The banking meltdown over the past week has left us with more questions than answers. The stunning collapse of two American banks and the loss of investor confidence in Credit Suisse led to wild market swings and put Wall Street on edge.
During CNN’s primetime special, “Bank Bust: Inside the Collapse of SVB,” experts weighed in on how to best understand what’s happening in a rapidly developing and confusing environment for financial institutions.
Here are five questions that experts answered Wednesday night.
Former Treasury Secretary Larry Summers told CNN that despite scary headlines, now is not the time for consumers to panic.
“I don’t think this is a time for panic or alarm,” Summers said. “This is not 2008, where people needed to be worried about where they could get their money…It absolutely is not that.”
“Americans’ money is safe,” he said.
CNN’s chief business correspondent Christine Romans says this is not a repeat of the 2008 global financial crisis, because banks aren’t carrying toxic assets.
“They’re not allowed to anymore,” Romans explained. “They don’t have all that garbage, that junk on their balance sheets anymore. They have to have better capital set aside, and the big banks have to undergo stress tests.”
However, Romans noted that smaller banks like SVB don’t face quite the same regulatory scrutiny as their larger peers.
“The verdict is out on the controversy about whether some of these smaller banks were allowed to not partake in all of the … regulations, and maybe that left them more exposed,” Romans said.
Some context: Those regulations passed in the wake of the Great Recession laid out stricter rules for the banking industry. But small and mid-sized banks — those with assets below $250 billion, like SVB — were exempted from some of the rigorous capital requirements applied to larger institutions, and from the obligation to undergo tests of their ability to withstand financial stress by the Federal Reserve each year.
After Silicon Valley Bank failed on Friday, its customers were filled with fear. But by Monday, they could breathe a sigh of relief — the Treasury Department, the Federal Reserve and the Federal Deposit Insurance Corporation had said over the weekend that each customer would be made whole, even beyond the $250,000 insured by the FDIC.
While it was welcome news for account holders, the extraordinary move raised questions for some, who wondered why the FDIC bent its rules for SVB and its customers.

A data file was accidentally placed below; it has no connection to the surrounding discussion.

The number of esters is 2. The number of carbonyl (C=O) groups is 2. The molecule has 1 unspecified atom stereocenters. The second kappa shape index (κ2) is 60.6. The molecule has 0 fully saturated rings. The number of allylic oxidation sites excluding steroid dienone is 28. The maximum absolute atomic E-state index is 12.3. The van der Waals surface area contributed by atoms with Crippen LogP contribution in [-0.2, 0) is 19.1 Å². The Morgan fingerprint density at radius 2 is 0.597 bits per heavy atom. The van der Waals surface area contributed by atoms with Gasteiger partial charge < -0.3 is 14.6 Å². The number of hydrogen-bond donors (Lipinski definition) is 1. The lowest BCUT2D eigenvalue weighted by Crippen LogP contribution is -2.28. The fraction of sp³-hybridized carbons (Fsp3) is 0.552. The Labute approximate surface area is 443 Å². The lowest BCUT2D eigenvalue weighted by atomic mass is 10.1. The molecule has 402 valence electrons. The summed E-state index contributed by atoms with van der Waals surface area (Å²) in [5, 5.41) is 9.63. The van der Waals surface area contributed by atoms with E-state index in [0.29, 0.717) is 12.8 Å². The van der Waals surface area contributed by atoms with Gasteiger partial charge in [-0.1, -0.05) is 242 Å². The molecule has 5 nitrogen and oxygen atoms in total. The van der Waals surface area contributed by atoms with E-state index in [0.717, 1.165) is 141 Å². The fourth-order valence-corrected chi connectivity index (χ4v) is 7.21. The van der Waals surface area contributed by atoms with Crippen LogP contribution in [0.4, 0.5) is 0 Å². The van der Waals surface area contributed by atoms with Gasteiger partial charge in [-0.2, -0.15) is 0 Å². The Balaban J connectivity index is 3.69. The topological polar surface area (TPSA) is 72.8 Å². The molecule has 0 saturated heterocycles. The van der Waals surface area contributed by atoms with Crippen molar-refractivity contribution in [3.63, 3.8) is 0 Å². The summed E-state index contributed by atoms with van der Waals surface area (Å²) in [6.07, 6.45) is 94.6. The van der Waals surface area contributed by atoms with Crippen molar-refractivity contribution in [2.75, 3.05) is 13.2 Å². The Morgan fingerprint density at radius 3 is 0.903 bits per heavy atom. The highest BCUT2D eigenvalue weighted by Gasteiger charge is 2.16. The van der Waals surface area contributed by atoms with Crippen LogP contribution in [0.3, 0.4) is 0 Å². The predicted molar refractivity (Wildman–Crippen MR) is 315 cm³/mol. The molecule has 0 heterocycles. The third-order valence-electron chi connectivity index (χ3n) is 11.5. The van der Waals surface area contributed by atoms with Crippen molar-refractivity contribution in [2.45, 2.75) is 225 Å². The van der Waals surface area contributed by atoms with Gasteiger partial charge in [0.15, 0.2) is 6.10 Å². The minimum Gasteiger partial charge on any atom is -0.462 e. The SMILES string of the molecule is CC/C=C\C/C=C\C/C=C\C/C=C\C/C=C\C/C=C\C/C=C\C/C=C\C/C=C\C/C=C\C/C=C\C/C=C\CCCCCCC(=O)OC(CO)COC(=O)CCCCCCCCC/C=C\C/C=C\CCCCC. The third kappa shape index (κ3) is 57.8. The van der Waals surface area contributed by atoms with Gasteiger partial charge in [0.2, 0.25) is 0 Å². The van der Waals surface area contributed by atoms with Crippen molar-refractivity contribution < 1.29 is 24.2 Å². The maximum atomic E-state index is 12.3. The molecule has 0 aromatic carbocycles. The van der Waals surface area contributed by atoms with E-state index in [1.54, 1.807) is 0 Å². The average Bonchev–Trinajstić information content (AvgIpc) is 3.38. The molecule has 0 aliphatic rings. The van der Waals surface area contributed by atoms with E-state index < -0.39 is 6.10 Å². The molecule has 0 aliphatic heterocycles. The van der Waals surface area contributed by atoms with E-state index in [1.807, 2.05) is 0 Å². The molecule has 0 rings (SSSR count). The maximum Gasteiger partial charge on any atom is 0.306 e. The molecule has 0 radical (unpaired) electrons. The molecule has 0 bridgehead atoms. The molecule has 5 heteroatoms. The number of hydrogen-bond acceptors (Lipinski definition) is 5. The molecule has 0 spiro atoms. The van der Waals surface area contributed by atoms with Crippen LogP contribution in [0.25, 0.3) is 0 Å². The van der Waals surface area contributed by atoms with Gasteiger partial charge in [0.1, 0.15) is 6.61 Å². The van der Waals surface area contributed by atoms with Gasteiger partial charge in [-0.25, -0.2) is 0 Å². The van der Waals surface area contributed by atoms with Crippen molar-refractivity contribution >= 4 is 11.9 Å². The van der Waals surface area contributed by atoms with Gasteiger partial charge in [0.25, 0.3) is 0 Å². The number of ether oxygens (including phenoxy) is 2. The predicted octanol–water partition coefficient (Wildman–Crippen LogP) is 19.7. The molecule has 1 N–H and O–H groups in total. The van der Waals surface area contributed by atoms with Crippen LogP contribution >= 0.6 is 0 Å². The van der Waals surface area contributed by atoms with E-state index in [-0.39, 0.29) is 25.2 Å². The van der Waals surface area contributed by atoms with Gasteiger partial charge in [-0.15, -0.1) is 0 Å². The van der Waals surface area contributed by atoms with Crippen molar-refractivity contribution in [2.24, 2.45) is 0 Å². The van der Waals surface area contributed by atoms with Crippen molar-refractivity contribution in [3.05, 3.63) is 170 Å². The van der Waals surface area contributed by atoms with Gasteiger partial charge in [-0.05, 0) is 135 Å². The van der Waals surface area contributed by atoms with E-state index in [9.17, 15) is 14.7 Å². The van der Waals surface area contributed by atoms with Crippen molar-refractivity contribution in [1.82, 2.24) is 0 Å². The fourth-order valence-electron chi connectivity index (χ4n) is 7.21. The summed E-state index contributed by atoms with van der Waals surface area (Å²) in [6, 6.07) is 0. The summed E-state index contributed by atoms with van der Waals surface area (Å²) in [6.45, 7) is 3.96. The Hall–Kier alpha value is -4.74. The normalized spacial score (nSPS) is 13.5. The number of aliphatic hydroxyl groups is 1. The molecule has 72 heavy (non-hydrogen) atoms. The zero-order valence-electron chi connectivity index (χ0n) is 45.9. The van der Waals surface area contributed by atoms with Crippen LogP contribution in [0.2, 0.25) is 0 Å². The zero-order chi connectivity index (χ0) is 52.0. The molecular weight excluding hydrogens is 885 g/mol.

“I do think there’s a little bit of moral hazard here,” said Lynette Khalfani-Cox, CEO of AskTheMoneyCoach.com, referring to the idea that banks will take on more risk if they think they’ll get bailed out.
As to why the FDIC made the decision it did? The Federal government didn’t want SVB’s failure to “have a domino effect,” Khalfani-Cox said. “Federal regulators deemed them to be in the category of ‘systemic risk,’ so they granted an exemption.”
You may hear economists and market analysts reference “moral hazard” when discussing the past weekend’s rescue of two US banks, Silicon Valley Bank and Signature.
“Moral hazard” is somewhat academic shorthand for the idea that banks (or other entities) will take on more risk if they believe that they will ultimately be bailed out.
For example, some argue that SVB should have been allowed to fail — that the pain of the fallout would outweigh the downsides of customers losing their money and startups going out of business. Of course, others note that the risk of letting the 16th-largest US bank collapse, and potentially letting its tech industry customers also fail, could have far-reaching and potentially devastating consequences.
With all the panic in the market, it gets tougher to purchase a home, particularly if government regulators like the Federal Reserve crack down on banks in the wake of SVB’s collapse. The Fed has also been on a historic rate-hiking regime to keep inflation in check, and most economists expect that to continue.
“I think realistically, from what we’ve heard from the Fed, interest rates likely will continue to rise,” said Vivian Tu, a former JPMorgan trader.
“On top of that, I think a lot of folks are feeling very concerned about, ‘Hey, if I’m saving up for a down payment, is a bank a safe place to put that money?’”